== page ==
This is a commentary on the over six hundred commandments and laws directly given by the Abrahamic God to his chosen people. Many people, even devout Christians still think that there are just the ten, and the extra one devised by Jesus...
I have grown tired of skirmishing with the evangelists that stride forth across the BBC Religion Boards and H2G2 and feel that it is time to begin to adress them directly.
Over the past months I have been asking these theological pygmies one question: which of your God's laws do you keep? I am yet to receive even a partial answer. Those that have tried have revealed a paucity of scriptural knowledge I have found breathtaking in both its ignorance and its arrogance.
So let's travel back in time and visit the laws they would have us live by. Note that this will be an ongoing critique because there are well over six hundred direct commandments and laws set down by their God.
NB: For the purposes of this series I shall define a commandment as a line beginning 'Thou shalt' or Thou shalt not'. Other pronouncements I will call laws.
It is in Exodus that we first have a definitive lisiting of the abrahamic God's laws. These were given, so it says, to Moses on Mount Sinai and were "written with the finger of God" onto to 'tables of stone'.
For our first outing we will address the first six verses of Exodus Chapter 20:
20:1 And God spake all these words, saying,
20:2 I am the LORD thy God, which have brought thee out of the land of Egypt, out of the house of bondage.
20:3 Thou shalt have no other gods before me.
20:4 Thou shalt not make unto thee any graven image, or any likeness of any thing that is in heaven above, or that is in the earth beneath, or that is in the water under the earth.
20:5 Thou shalt not bow down thyself to them, nor serve them: for I the LORD thy God am a jealous God, visiting the iniquity of the fathers upon the children unto the third and fourth generation of them that hate me;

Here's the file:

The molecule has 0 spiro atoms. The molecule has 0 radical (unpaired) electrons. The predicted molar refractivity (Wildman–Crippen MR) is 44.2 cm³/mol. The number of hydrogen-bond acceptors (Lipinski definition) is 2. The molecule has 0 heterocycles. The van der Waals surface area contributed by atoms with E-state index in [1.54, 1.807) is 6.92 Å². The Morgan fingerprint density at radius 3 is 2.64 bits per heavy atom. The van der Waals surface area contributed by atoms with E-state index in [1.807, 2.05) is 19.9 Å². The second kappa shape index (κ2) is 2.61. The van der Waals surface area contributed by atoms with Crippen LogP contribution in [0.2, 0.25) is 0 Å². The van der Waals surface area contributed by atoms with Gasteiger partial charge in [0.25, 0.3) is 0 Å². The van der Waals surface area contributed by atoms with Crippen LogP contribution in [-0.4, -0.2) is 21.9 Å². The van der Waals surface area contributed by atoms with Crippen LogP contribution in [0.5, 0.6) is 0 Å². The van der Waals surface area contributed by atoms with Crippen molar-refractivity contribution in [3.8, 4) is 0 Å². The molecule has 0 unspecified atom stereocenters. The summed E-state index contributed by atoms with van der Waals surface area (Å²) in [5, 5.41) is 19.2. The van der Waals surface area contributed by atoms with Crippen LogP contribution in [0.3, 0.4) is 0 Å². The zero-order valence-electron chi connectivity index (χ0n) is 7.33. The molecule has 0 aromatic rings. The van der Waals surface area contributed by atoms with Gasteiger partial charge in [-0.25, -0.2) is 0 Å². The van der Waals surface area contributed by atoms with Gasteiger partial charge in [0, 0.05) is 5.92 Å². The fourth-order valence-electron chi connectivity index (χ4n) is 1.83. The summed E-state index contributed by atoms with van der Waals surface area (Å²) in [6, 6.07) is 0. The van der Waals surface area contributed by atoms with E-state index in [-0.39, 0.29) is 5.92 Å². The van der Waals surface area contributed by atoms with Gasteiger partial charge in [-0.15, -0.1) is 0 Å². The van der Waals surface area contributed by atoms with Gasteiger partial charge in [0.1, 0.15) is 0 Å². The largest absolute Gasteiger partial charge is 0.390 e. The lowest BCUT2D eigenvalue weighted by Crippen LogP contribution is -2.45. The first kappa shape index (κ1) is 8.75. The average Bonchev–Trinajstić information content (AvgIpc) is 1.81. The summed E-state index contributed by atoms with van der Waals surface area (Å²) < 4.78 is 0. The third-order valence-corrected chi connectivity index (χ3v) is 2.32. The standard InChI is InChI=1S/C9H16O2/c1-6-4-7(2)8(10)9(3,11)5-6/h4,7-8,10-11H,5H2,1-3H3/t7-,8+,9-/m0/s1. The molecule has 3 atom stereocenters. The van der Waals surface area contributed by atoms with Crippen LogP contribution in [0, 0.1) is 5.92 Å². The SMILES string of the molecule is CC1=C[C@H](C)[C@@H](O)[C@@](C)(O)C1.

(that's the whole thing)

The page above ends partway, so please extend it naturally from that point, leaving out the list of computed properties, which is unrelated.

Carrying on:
20:6 And shewing mercy unto thousands of them that love me, and keep my commandments.
Immediately, as a pagan used to facing up to the monotheists, what strikes me first is the fact that this God recognises that there are other gods. Not very monotheistic... As we explore Exodus and Leviticus we will find this theme revisited again and again.
The ancient Hebrew scribes clearly recognised that other gods existed for other peoples, but felt that theirs' was superior.
The second thing that strikes me is the prohibition on representing any part of the natural world in an artistic form. This is well recognised in Islam where the abstract form has been taken to really quite dazzling forms in art. However, both christianity and judaism seemed to have missed this. Some of the West's greatest artworks are representational and thus break this clear commandment.
The reason for the commandment is clarified in the verses that follow. This God seems to fear competition from 'graven images'. So much so that he threatens to not only punish you, the artist, but also your children, your grandchildren and your great grandchildren.
The get-out clause that some christians have used with me on this is the phrase "that hate me". Unfortunately this God's general definition of those that hate him runs along the lines of "if you ain't fer me you're agin me".
And then there's the upside of the threat. Love me and you will be OK. Hate me and your great grandchildren will regret it. This is classic extortion. Watch 'The Godfather' and see this line played out agaqin and again.
So from the very beginning of our study of The Six Hundred we have a constant theme emerging. Love me or ye'll suffer. If this God was a politicala leader today we'd call him a tyrant. What worries me is that so many otherwise kind and loving Christians feel he has the right to do so...
Look out for the next episode as we get into the bits that underlie the entire judicial system of the West.
'ow do butt'
this thing about graven images always gets my goat
the catholic church uses statues of mary and proclaim her as "the mother of god" and have candles laid out in front of shrines to her where the faithful genuflect, yet this is in clear violation of 20:4 and 20:5
what a bunch of hypocrites
Ah but the RCC has some clever reinterpretations of this ruling. Ask your local priest and watch him tapdance .
And don't forget, the likeness of anything under heaven includes any representation of a Roman torture device worn around the neck, held in prayer and held up in front of a vampire in a movie...
And any illustration of any figure of Jesus in any Christian children's book.
|Subject: The Six Hundred Part One|
Posted Mar 2, 2009 by Tumsup
This is a reply to this Posting.
Was it George Carlin who said that if Jesus were back we'd execute him again and then christians would wear little electric chairs around their necks?
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